#41  
Old 06-29-2012, 03:47 PM
Gulf's Avatar
Il Pizzaiolo
 
Join Date: Sep 2011
Location: Mississippi
Posts: 1,660
Default Re: Very tall free-standing pole (for stove-pipe support)

kebwi,
If you are thinking about putting mutiple poles in the breeze, How about the structure pulling double duty.

You probably wouldn't want it to pump water, but a little help on the electric bill would be nice. Even if it isn't funtional a rustic wind mill might look good, hide, and brace your chimney .
__________________

To view links or images in signatures your post count must be 0 or greater. You currently have 0 posts.



To view links or images in signatures your post count must be 0 or greater. You currently have 0 posts.



To view links or images in signatures your post count must be 0 or greater. You currently have 0 posts.
Reply With Quote
  #42  
Old 07-09-2012, 10:00 PM
WJW WJW is offline
Journeyman
 
Join Date: Jan 2012
Location: Camarillo, CA
Posts: 367
Default Re: Very tall free-standing pole (for stove-pipe support)

Gulf is a genius!

Many, many jurisdictions around the U.S. have laws intended to promote alternative energy solutions like windmills. A place as militantly liberal/green as Seattle is bound to have such laws. (I'm can call your town "militantly liberal" because I live in Southern California and we are every bit as looney in that department as you guys. )

So you put a windmill at the top of a 20 foot metal pole next to your oven and call it green energy. A few weeks later you put up your chimney and tie it to the pole.

The reason I think it's important to have some legal cover for the pole is that your crazy neighbor is probably going to find a reason to complain about the tall pole next door. Interferes with butterfly migrations...or some other highly legitimate concern.

All kidding aside...you really should look into what the local codes will allow with respect to a structure like your twenty foot pole. Are you allowed to put up a twenty foot flag pole in your yard? A twenty foot tall ham radio antennae?


I'm no engineer, but I do think you'll need a stout metal pole to do the job. Maybe four or five inch diameter with relatively thick walls, sunk three or so feet down. I have no idea what the lateral loads would be with sixty knot gusts hitting that chimney, but they must be significant. If I were you I'd make some determinations as to what the likely peak winds are going to be during any given twenty year period...do the calcs on the lateral loads imparted...and then decide what you need...and build in a safety margin. I think you'll find you need metal and that it needs to be stout.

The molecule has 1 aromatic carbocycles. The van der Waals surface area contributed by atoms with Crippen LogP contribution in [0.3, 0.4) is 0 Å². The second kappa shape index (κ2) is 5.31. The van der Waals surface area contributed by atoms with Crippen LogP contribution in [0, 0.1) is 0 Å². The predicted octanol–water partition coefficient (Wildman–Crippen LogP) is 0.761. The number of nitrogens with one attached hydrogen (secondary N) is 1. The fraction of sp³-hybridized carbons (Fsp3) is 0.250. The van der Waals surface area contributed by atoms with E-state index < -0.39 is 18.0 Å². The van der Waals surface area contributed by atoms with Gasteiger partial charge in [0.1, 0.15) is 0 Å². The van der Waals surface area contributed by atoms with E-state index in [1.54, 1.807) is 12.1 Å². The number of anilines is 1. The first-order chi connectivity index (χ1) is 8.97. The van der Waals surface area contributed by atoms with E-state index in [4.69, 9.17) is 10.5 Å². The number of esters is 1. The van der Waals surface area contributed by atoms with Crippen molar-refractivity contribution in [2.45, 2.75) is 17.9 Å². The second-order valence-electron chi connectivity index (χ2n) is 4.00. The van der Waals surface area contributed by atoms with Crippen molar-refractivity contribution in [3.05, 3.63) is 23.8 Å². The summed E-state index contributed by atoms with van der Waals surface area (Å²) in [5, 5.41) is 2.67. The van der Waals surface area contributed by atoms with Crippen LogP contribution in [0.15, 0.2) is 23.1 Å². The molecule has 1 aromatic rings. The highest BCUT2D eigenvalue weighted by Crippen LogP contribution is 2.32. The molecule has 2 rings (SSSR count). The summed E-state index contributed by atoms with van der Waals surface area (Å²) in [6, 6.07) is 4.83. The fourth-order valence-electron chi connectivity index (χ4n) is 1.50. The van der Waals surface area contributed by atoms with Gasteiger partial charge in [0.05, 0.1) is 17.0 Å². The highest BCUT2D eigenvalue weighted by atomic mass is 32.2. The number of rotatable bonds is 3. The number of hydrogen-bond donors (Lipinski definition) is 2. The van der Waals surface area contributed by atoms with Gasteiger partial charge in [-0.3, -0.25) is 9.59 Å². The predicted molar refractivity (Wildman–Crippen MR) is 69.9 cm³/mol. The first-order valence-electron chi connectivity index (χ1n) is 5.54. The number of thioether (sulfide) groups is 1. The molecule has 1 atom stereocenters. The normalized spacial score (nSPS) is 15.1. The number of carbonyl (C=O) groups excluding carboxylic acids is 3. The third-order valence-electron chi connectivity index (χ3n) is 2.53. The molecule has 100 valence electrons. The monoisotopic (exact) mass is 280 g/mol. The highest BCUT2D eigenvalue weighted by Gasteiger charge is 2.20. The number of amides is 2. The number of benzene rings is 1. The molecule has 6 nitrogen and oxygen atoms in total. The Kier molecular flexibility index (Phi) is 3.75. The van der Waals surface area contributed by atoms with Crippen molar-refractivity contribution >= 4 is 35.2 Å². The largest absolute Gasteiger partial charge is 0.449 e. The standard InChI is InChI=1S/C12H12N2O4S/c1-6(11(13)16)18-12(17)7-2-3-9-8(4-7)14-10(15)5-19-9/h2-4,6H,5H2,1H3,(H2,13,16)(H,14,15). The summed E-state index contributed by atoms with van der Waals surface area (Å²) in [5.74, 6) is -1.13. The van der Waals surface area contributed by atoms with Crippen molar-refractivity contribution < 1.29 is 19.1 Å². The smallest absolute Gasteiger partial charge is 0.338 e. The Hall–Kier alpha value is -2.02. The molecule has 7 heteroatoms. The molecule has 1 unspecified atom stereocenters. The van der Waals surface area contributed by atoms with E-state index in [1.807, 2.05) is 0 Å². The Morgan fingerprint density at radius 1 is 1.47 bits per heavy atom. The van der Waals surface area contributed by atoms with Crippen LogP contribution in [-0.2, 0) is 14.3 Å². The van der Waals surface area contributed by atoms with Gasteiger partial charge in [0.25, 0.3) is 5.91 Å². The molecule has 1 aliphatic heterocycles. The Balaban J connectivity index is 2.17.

I also think you are going to find that there are building codes which come into play...and that your neghbor is going to force you to get acquainted with them.

Bill

P.S.: I know you're tired of the "Kill the neighbor" jokes...but I'm just saying.
Reply With Quote
  #43  
Old 07-09-2012, 11:34 PM
kebwi's Avatar
Il Pizzaiolo
 
Join Date: Aug 2009
Location: Seattle, WA, USA
Posts: 1,010
Default Re: Very tall free-standing pole (for stove-pipe support)

So today I bought this off Craigslist. It's an old lamp post that the previous guy got from some Seattle surplus source. He was using it as a CB antenna tower (it went several sections above this piece on various extensions for his purpose).

It's aluminum so it weighs practically nothing. It's 14'2" including the base, 1/8" thick, 2-7/8" OD at top, 4" OD at bottom, 12-1/2" OD at base. He mounted it by sliding it over a 3" pipe in the ground, so I think I'll do something similar, embed some sort of pipe in the concrete sticking up a few feet and slide this over the top...so I guess I need another piece of pipe. Ergh.

I'm not quite sure whether I should "fix" it to the pipe-footing. I can't imagine how I would do that without drilling holes through it, which would be a shame. The mounting brackets at the bottom of the base are completely broken off so the base can't be mounted in a conventional manner (bolts).